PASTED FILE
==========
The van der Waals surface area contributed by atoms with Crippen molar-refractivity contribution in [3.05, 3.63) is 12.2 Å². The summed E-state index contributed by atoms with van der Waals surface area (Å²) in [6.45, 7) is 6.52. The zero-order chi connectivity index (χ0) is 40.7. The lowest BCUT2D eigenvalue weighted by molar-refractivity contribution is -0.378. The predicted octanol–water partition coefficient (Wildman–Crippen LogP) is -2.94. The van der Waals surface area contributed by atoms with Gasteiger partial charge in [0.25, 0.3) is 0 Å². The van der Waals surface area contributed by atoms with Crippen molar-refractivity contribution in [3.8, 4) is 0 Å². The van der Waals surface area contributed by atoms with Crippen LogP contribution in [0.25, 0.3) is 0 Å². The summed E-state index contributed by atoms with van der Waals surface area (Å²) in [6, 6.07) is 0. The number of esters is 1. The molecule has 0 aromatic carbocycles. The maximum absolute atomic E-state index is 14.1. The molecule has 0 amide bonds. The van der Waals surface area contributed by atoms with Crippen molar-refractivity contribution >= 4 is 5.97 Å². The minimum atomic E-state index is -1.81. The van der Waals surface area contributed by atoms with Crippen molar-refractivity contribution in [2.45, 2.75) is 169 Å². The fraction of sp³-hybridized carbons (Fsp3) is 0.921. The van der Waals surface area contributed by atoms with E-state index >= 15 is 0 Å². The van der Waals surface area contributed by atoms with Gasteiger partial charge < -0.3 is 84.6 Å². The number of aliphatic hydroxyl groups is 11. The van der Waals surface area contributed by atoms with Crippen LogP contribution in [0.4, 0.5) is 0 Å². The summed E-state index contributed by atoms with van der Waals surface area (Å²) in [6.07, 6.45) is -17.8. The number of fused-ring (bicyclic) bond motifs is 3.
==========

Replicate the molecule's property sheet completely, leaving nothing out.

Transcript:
The van der Waals surface area contributed by atoms with Crippen molar-refractivity contribution in [3.05, 3.63) is 12.2 Å². The summed E-state index contributed by atoms with van der Waals surface area (Å²) in [6.45, 7) is 6.52. The zero-order chi connectivity index (χ0) is 40.7. The lowest BCUT2D eigenvalue weighted by molar-refractivity contribution is -0.378. The predicted octanol–water partition coefficient (Wildman–Crippen LogP) is -2.94. The van der Waals surface area contributed by atoms with Gasteiger partial charge in [0.25, 0.3) is 0 Å². The van der Waals surface area contributed by atoms with Crippen molar-refractivity contribution in [3.8, 4) is 0 Å². The van der Waals surface area contributed by atoms with Crippen LogP contribution in [0.25, 0.3) is 0 Å². The summed E-state index contributed by atoms with van der Waals surface area (Å²) in [6, 6.07) is 0. The number of esters is 1. The molecule has 0 aromatic carbocycles. The maximum absolute atomic E-state index is 14.1. The molecule has 0 amide bonds. The van der Waals surface area contributed by atoms with Crippen molar-refractivity contribution >= 4 is 5.97 Å². The minimum atomic E-state index is -1.81. The van der Waals surface area contributed by atoms with Crippen molar-refractivity contribution in [2.45, 2.75) is 169 Å². The fraction of sp³-hybridized carbons (Fsp3) is 0.921. The van der Waals surface area contributed by atoms with E-state index >= 15 is 0 Å². The van der Waals surface area contributed by atoms with Gasteiger partial charge < -0.3 is 84.6 Å². The number of aliphatic hydroxyl groups is 11. The van der Waals surface area contributed by atoms with Crippen LogP contribution in [0.4, 0.5) is 0 Å². The summed E-state index contributed by atoms with van der Waals surface area (Å²) in [6.07, 6.45) is -17.8. The number of fused-ring (bicyclic) bond motifs is 3.